We’ve been updating the broader COVID-19 situation over here, but this deserves its own post because it suggests some positive news coming out of the Raptors’ camp. Last night, MLSE and Raptors PR released an official statement regarding the health of the Raps and the staff travelling with the team, who may or may not have come into contact with patient zero Rudy Gobert of the Utah Jazz.
As per that statement, it sounds like the Raptors organization is clear of any infection from the Coronavirus, which is a relief to hear. The official word:
The Toronto Raptors travel party underwent testing for COVID-19 on Wednesday evening, after learning that an opponent we had recently faced had acquired the virus.
All of the members of the travel party who were tested on Wednesday in Toronto have received their results, and they are all currently negative. Results for one additional person are pending.
These results will not affect our protocols, however. Those asked to self-isolate by Toronto Public Health will continue to do so. We will all practice social distancing and good hand hygiene, and — most importantly — carefully monitor our health.
We continue to be in close contact with public health authorities and infectious disease experts, and are very grateful for their guidance. As always, we appreciate the support of our fans, families, and friends.
UPDATE: The “pending” results noted above have been obtained and deemed negative.
Some other good news coming from MLSE has now been made official via more statements from the organization — and some reporting from Sportsnet’s Steven Loung. The pertinent section is in regards to the financial well-being of all the arena staff and other MLSE workers who will have their livelihoods put on hold for a few weeks while we all work through this pandemic.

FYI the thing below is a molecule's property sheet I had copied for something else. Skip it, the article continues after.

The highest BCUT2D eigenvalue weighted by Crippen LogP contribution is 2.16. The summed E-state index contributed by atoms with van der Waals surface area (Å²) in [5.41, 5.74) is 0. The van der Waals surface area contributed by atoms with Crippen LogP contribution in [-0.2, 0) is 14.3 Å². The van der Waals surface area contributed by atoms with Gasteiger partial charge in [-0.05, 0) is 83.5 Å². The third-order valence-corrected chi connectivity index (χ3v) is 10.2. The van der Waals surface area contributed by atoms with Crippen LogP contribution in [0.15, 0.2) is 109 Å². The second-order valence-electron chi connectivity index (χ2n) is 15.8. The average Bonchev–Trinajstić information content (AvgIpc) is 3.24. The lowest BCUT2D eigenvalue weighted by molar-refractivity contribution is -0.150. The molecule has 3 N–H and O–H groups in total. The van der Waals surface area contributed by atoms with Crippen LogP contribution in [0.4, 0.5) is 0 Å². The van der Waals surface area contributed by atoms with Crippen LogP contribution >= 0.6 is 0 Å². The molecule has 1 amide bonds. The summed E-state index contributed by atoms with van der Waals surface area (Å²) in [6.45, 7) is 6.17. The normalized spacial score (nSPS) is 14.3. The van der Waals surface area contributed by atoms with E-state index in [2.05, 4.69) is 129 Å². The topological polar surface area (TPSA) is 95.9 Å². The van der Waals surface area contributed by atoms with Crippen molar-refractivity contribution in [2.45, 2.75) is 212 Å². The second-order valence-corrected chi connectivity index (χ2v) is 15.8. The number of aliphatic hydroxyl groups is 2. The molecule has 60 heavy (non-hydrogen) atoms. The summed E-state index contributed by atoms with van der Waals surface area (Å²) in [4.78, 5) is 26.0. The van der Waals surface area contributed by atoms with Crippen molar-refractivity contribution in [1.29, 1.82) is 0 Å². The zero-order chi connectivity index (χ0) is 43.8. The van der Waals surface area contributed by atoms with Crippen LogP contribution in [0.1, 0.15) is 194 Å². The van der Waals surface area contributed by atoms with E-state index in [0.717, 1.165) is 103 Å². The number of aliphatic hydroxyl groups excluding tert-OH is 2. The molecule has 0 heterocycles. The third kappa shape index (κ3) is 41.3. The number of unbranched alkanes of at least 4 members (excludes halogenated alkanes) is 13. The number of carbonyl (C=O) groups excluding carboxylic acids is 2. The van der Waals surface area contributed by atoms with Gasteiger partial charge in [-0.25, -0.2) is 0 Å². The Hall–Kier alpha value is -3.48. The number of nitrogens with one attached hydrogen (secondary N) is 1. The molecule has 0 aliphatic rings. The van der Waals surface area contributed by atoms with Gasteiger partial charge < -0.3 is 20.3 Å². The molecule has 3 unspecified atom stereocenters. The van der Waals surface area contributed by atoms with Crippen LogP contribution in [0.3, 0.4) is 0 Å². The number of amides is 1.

Take a read:
In a statement obtained by Sportsnet, new details about MLSE’s plan for their workers have been revealed.
“Anyone who is affected by this temporary halt in our operations will receive a financial payment from MLSE to bridge employees between their [Employment Insurance] benefits and 95 per cent of their regular average earnings (the maximum allowed by Service Canada for them to be eligible for full EI benefit) for four weeks,” an emailed statement from MLSE reads.
“Those employees who do not qualify for EI benefits will be paid the equivalent MLSE top-up portion.”
As much as I would like to resist giving props to a corporation, credit to MLSE here for stepping up in this time of crisis to cover their employees. While it’s nice to see NBA players — like Kevin Love and Zion Williamson — making donations to help their franchise’s workers, it really is on the billionaire owners to get that done. Here’s hoping eventually every team owner (corporate or otherwise) comes around to this way of thinking and does the right thing.
We’re not any closer, really, to seeing live sports any time soon, but it’s heartening to know some positives are emerging day by day.